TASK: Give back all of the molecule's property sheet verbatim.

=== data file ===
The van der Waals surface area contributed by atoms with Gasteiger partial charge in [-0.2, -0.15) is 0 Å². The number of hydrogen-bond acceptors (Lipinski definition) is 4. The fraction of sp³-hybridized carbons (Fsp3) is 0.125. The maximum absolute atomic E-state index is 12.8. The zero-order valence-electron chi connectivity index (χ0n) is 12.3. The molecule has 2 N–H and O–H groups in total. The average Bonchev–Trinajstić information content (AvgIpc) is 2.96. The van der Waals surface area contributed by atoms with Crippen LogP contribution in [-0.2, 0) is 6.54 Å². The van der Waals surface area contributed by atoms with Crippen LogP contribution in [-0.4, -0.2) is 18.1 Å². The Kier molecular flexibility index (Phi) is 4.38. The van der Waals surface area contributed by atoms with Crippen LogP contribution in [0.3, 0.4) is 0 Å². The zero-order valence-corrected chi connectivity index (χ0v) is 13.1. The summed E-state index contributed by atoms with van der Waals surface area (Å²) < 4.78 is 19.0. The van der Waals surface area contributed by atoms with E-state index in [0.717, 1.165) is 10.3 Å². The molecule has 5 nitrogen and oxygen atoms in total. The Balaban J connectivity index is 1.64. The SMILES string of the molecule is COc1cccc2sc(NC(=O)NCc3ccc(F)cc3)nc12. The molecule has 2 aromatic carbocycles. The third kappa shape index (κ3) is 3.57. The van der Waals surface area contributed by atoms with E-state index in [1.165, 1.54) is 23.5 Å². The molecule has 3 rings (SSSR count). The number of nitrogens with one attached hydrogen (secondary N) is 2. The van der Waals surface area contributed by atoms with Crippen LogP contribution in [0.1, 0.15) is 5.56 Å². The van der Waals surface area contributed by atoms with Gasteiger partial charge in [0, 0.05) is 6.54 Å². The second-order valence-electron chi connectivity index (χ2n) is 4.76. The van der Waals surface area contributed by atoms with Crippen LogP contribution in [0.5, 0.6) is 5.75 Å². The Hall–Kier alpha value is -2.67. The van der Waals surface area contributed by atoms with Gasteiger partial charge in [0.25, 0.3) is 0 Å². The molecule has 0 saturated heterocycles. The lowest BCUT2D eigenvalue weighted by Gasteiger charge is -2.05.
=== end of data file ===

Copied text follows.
The van der Waals surface area contributed by atoms with Gasteiger partial charge in [-0.2, -0.15) is 0 Å². The number of hydrogen-bond acceptors (Lipinski definition) is 4. The fraction of sp³-hybridized carbons (Fsp3) is 0.125. The maximum absolute atomic E-state index is 12.8. The zero-order valence-electron chi connectivity index (χ0n) is 12.3. The molecule has 2 N–H and O–H groups in total. The average Bonchev–Trinajstić information content (AvgIpc) is 2.96. The van der Waals surface area contributed by atoms with Crippen LogP contribution in [-0.2, 0) is 6.54 Å². The van der Waals surface area contributed by atoms with Crippen LogP contribution in [-0.4, -0.2) is 18.1 Å². The Kier molecular flexibility index (Phi) is 4.38. The van der Waals surface area contributed by atoms with Crippen LogP contribution in [0.3, 0.4) is 0 Å². The zero-order valence-corrected chi connectivity index (χ0v) is 13.1. The summed E-state index contributed by atoms with van der Waals surface area (Å²) < 4.78 is 19.0. The van der Waals surface area contributed by atoms with E-state index in [0.717, 1.165) is 10.3 Å². The molecule has 5 nitrogen and oxygen atoms in total. The Balaban J connectivity index is 1.64. The SMILES string of the molecule is COc1cccc2sc(NC(=O)NCc3ccc(F)cc3)nc12. The molecule has 2 aromatic carbocycles. The third kappa shape index (κ3) is 3.57. The van der Waals surface area contributed by atoms with E-state index in [1.165, 1.54) is 23.5 Å². The molecule has 3 rings (SSSR count). The number of nitrogens with one attached hydrogen (secondary N) is 2. The van der Waals surface area contributed by atoms with Crippen LogP contribution in [0.1, 0.15) is 5.56 Å². The van der Waals surface area contributed by atoms with Gasteiger partial charge in [0, 0.05) is 6.54 Å². The second-order valence-electron chi connectivity index (χ2n) is 4.76. The van der Waals surface area contributed by atoms with Crippen LogP contribution in [0.5, 0.6) is 5.75 Å². The Hall–Kier alpha value is -2.67. The van der Waals surface area contributed by atoms with Gasteiger partial charge in [0.25, 0.3) is 0 Å². The molecule has 0 saturated heterocycles. The lowest BCUT2D eigenvalue weighted by Gasteiger charge is -2.05.